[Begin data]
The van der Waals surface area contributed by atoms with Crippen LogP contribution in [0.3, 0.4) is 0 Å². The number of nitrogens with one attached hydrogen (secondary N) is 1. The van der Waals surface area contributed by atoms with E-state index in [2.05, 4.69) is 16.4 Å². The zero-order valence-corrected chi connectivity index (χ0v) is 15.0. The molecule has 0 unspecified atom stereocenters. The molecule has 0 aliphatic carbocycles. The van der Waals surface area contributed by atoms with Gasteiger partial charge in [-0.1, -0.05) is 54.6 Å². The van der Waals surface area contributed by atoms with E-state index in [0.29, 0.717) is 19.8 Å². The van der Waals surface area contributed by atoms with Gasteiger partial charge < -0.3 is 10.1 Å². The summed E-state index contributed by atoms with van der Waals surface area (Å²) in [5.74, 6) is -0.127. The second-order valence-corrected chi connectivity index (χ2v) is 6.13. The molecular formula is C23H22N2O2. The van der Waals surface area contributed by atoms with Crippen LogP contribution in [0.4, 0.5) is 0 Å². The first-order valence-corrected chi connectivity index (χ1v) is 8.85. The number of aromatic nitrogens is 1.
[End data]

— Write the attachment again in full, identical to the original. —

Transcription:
The van der Waals surface area contributed by atoms with Crippen LogP contribution in [0.3, 0.4) is 0 Å². The number of nitrogens with one attached hydrogen (secondary N) is 1. The van der Waals surface area contributed by atoms with E-state index in [2.05, 4.69) is 16.4 Å². The zero-order valence-corrected chi connectivity index (χ0v) is 15.0. The molecule has 0 unspecified atom stereocenters. The molecule has 0 aliphatic carbocycles. The van der Waals surface area contributed by atoms with Gasteiger partial charge in [-0.1, -0.05) is 54.6 Å². The van der Waals surface area contributed by atoms with E-state index in [0.29, 0.717) is 19.8 Å². The van der Waals surface area contributed by atoms with Gasteiger partial charge < -0.3 is 10.1 Å². The summed E-state index contributed by atoms with van der Waals surface area (Å²) in [5.74, 6) is -0.127. The second-order valence-corrected chi connectivity index (χ2v) is 6.13. The molecular formula is C23H22N2O2. The van der Waals surface area contributed by atoms with Crippen LogP contribution in [0.4, 0.5) is 0 Å². The first-order valence-corrected chi connectivity index (χ1v) is 8.85. The number of aromatic nitrogens is 1.